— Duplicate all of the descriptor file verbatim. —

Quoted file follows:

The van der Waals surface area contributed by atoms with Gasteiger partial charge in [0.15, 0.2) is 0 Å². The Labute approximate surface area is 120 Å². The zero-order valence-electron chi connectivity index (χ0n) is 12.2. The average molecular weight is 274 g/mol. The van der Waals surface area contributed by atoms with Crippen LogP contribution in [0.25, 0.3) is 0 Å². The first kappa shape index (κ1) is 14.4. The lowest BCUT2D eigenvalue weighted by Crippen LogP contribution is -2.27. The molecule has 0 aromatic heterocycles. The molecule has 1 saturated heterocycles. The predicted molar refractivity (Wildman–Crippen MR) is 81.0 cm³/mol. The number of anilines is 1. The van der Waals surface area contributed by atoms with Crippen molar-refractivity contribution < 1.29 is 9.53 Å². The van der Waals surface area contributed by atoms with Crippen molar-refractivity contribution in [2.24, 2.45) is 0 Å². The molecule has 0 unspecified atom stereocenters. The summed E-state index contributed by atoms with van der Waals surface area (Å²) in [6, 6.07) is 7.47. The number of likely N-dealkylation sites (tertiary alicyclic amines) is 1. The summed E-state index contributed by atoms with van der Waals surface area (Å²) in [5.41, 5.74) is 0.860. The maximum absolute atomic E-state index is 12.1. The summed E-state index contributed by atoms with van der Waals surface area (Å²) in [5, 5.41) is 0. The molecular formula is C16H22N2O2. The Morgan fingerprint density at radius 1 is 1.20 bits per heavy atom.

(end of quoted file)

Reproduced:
The van der Waals surface area contributed by atoms with Gasteiger partial charge in [0.15, 0.2) is 0 Å². The Labute approximate surface area is 120 Å². The zero-order valence-electron chi connectivity index (χ0n) is 12.2. The average molecular weight is 274 g/mol. The van der Waals surface area contributed by atoms with Crippen LogP contribution in [0.25, 0.3) is 0 Å². The first kappa shape index (κ1) is 14.4. The lowest BCUT2D eigenvalue weighted by Crippen LogP contribution is -2.27. The molecule has 0 aromatic heterocycles. The molecule has 1 saturated heterocycles. The predicted molar refractivity (Wildman–Crippen MR) is 81.0 cm³/mol. The number of anilines is 1. The van der Waals surface area contributed by atoms with Crippen molar-refractivity contribution < 1.29 is 9.53 Å². The van der Waals surface area contributed by atoms with Crippen molar-refractivity contribution in [2.24, 2.45) is 0 Å². The molecule has 0 unspecified atom stereocenters. The summed E-state index contributed by atoms with van der Waals surface area (Å²) in [6, 6.07) is 7.47. The number of likely N-dealkylation sites (tertiary alicyclic amines) is 1. The summed E-state index contributed by atoms with van der Waals surface area (Å²) in [5.41, 5.74) is 0.860. The maximum absolute atomic E-state index is 12.1. The summed E-state index contributed by atoms with van der Waals surface area (Å²) in [5, 5.41) is 0. The molecular formula is C16H22N2O2. The Morgan fingerprint density at radius 1 is 1.20 bits per heavy atom.